Another Building Block for Tourism

December 30, 1993

If you don't like the weather in Baltimore, goes the old adage, stick around a few minutes, it'll change. Now virtually the same could be said for museums around the Inner Harbor: Stick around. Fairly soon, a new one will be proposed.

The most recent plans unveiled call for a $15 million state-run museum to celebrate African-American history and culture in Maryland. The proposed site is now a parking lot in Little Italy.

If it comes to fruition, this attraction won't lack for company. Just a few blocks down President Street, one of the nation's earliest railroad depots is being renovated into a Civil War-era transportation exhibit. Across Pier Six, the Christopher Columbus marine biotechnology research and visitors center is taking shape. Walk a couple blocks west and you'll pass sites for a children's museum, a Venetian-like canal with gondolas and a "virtual reality" sports center. And that's not to mention a "visionary art" museum being built, the expansion of the Baltimore Museum of Industry on Key Highway, the shift of the Babe Ruth Museum from the Ridgely's Delight neighborhood to Camden Yards and all the other existing attractions on "Museum Row."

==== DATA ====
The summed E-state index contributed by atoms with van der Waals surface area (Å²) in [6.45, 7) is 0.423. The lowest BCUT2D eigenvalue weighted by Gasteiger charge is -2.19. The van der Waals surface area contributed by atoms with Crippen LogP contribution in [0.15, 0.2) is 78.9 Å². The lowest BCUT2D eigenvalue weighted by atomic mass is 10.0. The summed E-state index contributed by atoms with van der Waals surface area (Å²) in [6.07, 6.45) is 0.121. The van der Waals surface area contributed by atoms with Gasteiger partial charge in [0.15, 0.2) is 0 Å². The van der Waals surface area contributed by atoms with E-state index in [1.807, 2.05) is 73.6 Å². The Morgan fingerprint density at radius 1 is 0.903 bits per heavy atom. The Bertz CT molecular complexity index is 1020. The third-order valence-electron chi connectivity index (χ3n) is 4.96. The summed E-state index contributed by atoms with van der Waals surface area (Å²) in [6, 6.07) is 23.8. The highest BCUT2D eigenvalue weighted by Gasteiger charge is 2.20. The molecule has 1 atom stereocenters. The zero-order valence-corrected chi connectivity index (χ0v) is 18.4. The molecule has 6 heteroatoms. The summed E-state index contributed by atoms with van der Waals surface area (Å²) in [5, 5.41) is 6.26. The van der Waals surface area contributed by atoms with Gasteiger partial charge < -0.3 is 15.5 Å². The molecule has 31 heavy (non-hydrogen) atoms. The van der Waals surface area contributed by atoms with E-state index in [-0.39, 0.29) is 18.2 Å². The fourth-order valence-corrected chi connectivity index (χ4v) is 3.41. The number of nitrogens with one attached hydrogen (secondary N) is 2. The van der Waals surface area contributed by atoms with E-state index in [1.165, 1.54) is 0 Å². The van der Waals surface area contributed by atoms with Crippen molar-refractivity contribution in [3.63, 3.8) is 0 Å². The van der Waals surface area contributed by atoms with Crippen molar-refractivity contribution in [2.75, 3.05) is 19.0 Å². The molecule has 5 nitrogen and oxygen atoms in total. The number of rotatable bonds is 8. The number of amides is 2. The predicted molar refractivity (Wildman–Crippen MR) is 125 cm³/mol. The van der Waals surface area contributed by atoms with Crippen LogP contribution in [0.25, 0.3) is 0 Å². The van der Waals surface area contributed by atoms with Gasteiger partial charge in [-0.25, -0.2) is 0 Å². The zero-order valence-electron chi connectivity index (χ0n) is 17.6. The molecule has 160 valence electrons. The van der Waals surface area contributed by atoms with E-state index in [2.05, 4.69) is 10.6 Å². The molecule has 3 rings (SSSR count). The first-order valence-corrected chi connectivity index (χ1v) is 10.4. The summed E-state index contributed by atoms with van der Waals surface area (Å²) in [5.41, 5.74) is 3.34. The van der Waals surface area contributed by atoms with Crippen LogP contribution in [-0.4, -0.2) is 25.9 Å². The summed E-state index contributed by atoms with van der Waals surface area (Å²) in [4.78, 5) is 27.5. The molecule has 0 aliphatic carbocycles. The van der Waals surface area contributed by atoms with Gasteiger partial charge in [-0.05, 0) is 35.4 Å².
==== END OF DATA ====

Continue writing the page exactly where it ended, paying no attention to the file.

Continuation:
A consultant once warned Baltimore that despite its billion-dollar visitor industry, the city was "missing valuable opportunities for achieving greater economic benefits from tourism." It is certainly trying to catch up now.

The proposed venture on African-American culture actually might work on several fronts. Maryland tourism officials this year began trying to capitalize on a "roots" theme by packaging the state's wide-ranging black cultural sites.

Certainly, the popularity of the new Holocaust Museum in Washington and the restored Ellis Island in New York proves that repositories of genealogical touchstones can be designed to educate and appeal to travelers, whether or not they're of the race or ethnicity being described.

The museum, if done well, would also add one more building block to the critical mass of attractions downtown. What makes the Inner Harbor work is that there is too much to see in one day; that's where the hotel and restaurant businesses make good.

Now the ball is in the court of the museum planning group to better define its concept, to ensure a quality attraction, to raise $3 million in private donations and to convince the General Assembly that $12 million in public money would be well spent.

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